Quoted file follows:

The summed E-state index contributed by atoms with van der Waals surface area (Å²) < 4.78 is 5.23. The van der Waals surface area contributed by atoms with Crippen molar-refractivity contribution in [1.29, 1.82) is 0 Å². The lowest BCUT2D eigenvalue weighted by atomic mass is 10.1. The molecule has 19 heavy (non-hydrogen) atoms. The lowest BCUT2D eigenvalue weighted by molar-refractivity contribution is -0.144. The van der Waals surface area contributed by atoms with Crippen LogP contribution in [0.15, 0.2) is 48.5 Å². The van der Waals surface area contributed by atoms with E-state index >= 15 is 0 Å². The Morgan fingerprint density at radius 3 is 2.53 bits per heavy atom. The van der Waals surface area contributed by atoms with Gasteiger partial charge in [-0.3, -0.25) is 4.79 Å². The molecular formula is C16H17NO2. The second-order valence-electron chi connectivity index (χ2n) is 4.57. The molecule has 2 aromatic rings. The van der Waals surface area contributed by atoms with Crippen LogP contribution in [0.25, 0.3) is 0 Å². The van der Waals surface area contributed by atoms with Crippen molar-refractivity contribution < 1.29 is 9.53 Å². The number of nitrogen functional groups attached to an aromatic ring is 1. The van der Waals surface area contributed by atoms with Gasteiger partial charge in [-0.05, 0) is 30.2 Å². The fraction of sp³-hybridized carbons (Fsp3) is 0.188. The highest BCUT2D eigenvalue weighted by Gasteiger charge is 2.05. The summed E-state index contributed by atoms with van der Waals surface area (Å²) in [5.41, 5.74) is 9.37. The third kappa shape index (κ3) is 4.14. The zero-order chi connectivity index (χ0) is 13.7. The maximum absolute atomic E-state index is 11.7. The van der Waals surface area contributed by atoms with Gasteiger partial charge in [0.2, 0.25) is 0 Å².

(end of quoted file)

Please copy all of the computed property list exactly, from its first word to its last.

The summed E-state index contributed by atoms with van der Waals surface area (Å²) < 4.78 is 5.23. The van der Waals surface area contributed by atoms with Crippen molar-refractivity contribution in [1.29, 1.82) is 0 Å². The lowest BCUT2D eigenvalue weighted by atomic mass is 10.1. The molecule has 19 heavy (non-hydrogen) atoms. The lowest BCUT2D eigenvalue weighted by molar-refractivity contribution is -0.144. The van der Waals surface area contributed by atoms with Crippen LogP contribution in [0.15, 0.2) is 48.5 Å². The van der Waals surface area contributed by atoms with E-state index >= 15 is 0 Å². The Morgan fingerprint density at radius 3 is 2.53 bits per heavy atom. The van der Waals surface area contributed by atoms with Gasteiger partial charge in [-0.3, -0.25) is 4.79 Å². The molecular formula is C16H17NO2. The second-order valence-electron chi connectivity index (χ2n) is 4.57. The molecule has 2 aromatic rings. The van der Waals surface area contributed by atoms with Crippen LogP contribution in [0.25, 0.3) is 0 Å². The van der Waals surface area contributed by atoms with Crippen molar-refractivity contribution < 1.29 is 9.53 Å². The number of nitrogen functional groups attached to an aromatic ring is 1. The van der Waals surface area contributed by atoms with Gasteiger partial charge in [-0.05, 0) is 30.2 Å². The fraction of sp³-hybridized carbons (Fsp3) is 0.188. The highest BCUT2D eigenvalue weighted by Gasteiger charge is 2.05. The summed E-state index contributed by atoms with van der Waals surface area (Å²) in [5.41, 5.74) is 9.37. The third kappa shape index (κ3) is 4.14. The zero-order chi connectivity index (χ0) is 13.7. The maximum absolute atomic E-state index is 11.7. The van der Waals surface area contributed by atoms with Gasteiger partial charge in [0.2, 0.25) is 0 Å².